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Do Your Knees Hurt After Shooting Some Hoops?

| August 22, 2013 | Reply

basketball player dribbling.

What is Jumper’s Knee?

Whether you are big smooth LeBron James, or little me who bounces the ball off your foot and out of bounds, Jumper’s Knee can afflict basketball players of all levels.  Jumper’s Knee is a chronic overuse injury to the patellar tendon (the tendon between your knee cap and lower leg) from repetitive jumping.  When you come down quickly after a jump, you bend your knees to absorb the shock.  This forced bend stresses your patellar tendon and can sometimes cause pain and inflammation to where your tendon attaches to the bone. 


Prevention Tips From a Physiotherapist

One preventative measure is to purchase and use a patellar tendon strap that will go under your knee just above where you feel a bump on your bone, over the soft squishy part you feel when your knee is bent.  While this will not 100% prevent Jumper’s Knee, it can help reduce the biomechanical stress.  Other things like icing after games, having good quadriceps and hamstring flexibility, and ensuring that you are strengthening your hamstrings when you strengthen your quads will help.  If you do have a problem that is not going away, the best thing you can do is seek early treatment from your Physiotherapist.  Modern treatments like Graston Technique and Radial Shockwave Therapy can help treat chronic Jumper’s Knee problems.

For more information on Radial Shockwave Therapy and how it can help you call 780-466-1104 or visit:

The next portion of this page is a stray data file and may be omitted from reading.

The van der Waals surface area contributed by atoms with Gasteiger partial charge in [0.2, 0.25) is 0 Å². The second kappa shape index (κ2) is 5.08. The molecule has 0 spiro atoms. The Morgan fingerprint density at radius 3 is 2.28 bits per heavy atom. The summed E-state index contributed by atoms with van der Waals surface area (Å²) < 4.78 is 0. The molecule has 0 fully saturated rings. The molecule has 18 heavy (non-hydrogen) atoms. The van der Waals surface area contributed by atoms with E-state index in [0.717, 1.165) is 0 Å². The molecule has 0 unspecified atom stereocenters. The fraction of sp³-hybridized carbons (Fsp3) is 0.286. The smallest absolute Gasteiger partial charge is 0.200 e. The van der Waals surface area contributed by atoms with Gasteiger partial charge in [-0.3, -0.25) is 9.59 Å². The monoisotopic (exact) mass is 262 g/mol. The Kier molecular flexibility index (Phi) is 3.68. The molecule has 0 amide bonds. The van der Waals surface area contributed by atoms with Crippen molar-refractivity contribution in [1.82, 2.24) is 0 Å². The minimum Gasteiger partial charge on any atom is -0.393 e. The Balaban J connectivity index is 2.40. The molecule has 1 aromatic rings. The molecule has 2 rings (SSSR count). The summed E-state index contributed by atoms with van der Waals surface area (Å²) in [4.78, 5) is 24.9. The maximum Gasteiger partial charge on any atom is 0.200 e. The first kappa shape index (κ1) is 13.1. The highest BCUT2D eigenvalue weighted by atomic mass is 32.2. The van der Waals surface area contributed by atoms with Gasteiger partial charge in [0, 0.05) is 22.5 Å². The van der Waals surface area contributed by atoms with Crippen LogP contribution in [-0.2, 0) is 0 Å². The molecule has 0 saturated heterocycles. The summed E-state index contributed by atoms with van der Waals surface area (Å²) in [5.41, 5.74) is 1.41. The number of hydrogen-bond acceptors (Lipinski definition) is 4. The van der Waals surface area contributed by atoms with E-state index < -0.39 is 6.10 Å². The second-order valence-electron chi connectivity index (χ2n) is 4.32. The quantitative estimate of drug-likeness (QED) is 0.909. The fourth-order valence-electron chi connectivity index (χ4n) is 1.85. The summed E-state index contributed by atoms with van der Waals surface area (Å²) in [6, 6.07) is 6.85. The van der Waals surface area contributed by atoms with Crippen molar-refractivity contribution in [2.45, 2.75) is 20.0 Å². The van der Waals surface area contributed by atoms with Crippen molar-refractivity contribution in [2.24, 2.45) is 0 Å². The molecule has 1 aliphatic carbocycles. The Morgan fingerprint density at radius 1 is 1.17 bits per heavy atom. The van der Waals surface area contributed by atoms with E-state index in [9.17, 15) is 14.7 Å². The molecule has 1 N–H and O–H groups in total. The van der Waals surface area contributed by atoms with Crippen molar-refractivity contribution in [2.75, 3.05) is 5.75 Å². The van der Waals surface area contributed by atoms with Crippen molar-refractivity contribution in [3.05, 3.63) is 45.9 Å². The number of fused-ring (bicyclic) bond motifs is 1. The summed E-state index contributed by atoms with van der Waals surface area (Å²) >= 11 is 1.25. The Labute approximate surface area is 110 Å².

Capilano Rehab Centre | Physical Therapy Capilano physical therapists have provided state-of-the-art physical therapy, sports physiotherapy, back pain, WCB, accident, whiplash and injury rehab to clients in Edmonton for over 10 years.

5832 Terrace Rd Edmonton, AB. T6A 3Y8

(780) 466-1104

Category: Active Living, Healthy Living, Jumper's Knee, Physiotherapy, Radial Shockwave Therapy

About the Author ()

I am Capilano Rehab Centre’s Community Care Coordinator. I have been with Capilano Rehab for 9 years primarily as a Physio Assistant, but also as a Receptionist. I have a Physical Education Degree from the University of Alberta, which I will eventually use when my two young children are grown up. In the mean time I am enjoying helping people in the Community through my role as Community Care Coordinator and bringing awareness to how a Physiotherapist can help you get back to the activities you love the most!

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